Sponsorship: Sponsorship reaches for World Cup goals - This year’s football World Cup is the biggest ever and for official sponsors the tournament represents massive exposure. But the PR effort doesn’t end once the sponsorship deal is sign

Sponsors have been clamouring for months to generate maximum value from the huge amounts of money they have invested in being associated with France 98. The 12 global sponsors have paid around pounds 12.5 million each and there are also eight official England team sponsors who have committed around pounds 1 million each for association with the national team.

Sponsors have been clamouring for months to generate maximum value

from the huge amounts of money they have invested in being associated

with France 98. The 12 global sponsors have paid around pounds 12.5

million each and there are also eight official England team sponsors who

have committed around pounds 1 million each for association with the

national team.



However, it is no longer enough to spend a fortune on sponsorship in

isolation. Mike Reynolds, director of the Institute of Sports

Sponsorship, says: ’Buying the rights to be an official sponsor is only

the start.



Companies want and need to exploit this. They spend anything between a

further 100 to 200 per cent of budget on supporting it with advertising

and media relations.’



According to Reynolds, media relations accounts for a growing chunk of

this support spend. Some PR firms say that although UK PR budgets for

France ’98 are not as high as Euro ’96 because the tournament is not

being held in the UK, they are still significant. Spend by large

sponsors on UK media relations averages between pounds 100,000 and

pounds 150,000 for the month’s duration of the tournament. This can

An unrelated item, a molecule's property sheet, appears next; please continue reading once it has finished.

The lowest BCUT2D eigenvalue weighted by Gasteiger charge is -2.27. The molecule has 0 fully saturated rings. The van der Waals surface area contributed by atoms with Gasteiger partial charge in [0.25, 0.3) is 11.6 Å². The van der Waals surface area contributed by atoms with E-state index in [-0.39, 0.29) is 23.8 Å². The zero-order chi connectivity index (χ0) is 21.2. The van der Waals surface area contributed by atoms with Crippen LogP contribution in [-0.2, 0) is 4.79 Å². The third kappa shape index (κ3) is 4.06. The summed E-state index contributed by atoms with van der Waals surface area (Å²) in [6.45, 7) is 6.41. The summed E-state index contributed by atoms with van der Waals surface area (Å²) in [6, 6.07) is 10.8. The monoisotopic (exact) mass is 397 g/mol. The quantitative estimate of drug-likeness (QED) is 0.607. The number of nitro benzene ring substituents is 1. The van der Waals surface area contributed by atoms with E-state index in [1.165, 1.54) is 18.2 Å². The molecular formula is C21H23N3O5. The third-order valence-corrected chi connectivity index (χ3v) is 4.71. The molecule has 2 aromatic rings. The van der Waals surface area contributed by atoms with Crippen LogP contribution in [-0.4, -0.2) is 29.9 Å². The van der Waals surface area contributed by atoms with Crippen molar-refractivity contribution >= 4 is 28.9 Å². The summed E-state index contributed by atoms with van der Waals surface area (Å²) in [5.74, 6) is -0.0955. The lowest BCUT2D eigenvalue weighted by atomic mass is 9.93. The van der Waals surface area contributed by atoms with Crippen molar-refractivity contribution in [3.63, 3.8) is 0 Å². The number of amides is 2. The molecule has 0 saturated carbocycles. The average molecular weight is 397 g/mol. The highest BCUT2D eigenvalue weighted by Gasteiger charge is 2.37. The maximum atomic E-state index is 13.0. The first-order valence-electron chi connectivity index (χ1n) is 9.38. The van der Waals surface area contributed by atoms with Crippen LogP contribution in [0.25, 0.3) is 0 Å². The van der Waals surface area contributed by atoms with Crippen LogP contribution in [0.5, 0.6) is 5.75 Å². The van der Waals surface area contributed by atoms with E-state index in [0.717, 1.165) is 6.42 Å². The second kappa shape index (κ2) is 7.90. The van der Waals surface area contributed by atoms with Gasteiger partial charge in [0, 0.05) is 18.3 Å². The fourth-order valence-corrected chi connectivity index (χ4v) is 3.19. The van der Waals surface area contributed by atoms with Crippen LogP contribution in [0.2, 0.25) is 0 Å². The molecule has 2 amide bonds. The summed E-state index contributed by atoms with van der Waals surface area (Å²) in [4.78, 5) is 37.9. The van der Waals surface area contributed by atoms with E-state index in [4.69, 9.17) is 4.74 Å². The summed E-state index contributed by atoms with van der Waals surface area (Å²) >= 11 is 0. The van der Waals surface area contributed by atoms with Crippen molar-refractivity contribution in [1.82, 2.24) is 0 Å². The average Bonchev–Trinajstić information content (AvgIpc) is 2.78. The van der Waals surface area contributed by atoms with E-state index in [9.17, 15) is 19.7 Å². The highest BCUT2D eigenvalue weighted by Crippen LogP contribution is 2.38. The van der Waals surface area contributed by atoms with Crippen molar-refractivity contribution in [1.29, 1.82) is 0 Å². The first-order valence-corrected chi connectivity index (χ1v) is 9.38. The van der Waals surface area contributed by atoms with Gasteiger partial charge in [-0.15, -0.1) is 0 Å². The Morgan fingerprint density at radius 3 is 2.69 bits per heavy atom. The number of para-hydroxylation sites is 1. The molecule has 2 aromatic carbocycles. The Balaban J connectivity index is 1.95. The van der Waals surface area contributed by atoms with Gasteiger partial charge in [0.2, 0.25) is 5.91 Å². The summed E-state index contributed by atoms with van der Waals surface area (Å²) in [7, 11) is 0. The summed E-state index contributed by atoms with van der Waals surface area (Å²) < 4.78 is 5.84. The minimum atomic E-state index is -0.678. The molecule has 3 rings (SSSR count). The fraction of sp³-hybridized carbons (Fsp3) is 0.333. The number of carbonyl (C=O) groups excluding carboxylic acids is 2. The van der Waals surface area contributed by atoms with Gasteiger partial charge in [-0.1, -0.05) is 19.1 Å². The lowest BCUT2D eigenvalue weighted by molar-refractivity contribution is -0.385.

increase significantly if special events are organised, such as Adidas’

projection of images of England squad members Graeme Le Saux, Paul Ince

and David Beckham onto the White Cliffs of Dover last weekend to

generate media coverage.



In return for their investment sponsors expect a meticulous PR

effort.



Coca-Cola, an official tournament sponsor and sponsor of the England

team, has been working with Cohn and Wolfe on a detailed media strategy.

Activity began two months before the tournament to get the brand

associated with issues connected to France 98 before the market became

too crowded.



Cohn and Wolfe has a 13-strong World Cup team working across three

sponsors - Canon, Coca-Cola and Braun.



Sarah Gower, PR manager at official sponsor Adidas UK, says: ’This works

on different levels. We’ve used ad exploitation, generating media

coverage on the back of the David Beckham ad. We’ve also attempted to

gain coverage through news features.’



Five weeks ago Adidas turned the Eurostar into a giant version of one of

its football boots.



During the tournament media relations can be more problematic. Agencies,

while developing proactive media strategies are also prepared to react

swiftly to events on and off the pitch as they happen.



Major sponsors such as Coca-Cola and Adidas are working with agencies on

developing media relations ideas to find a link with every event from

England winning a game to a player endorsing a product becoming injured.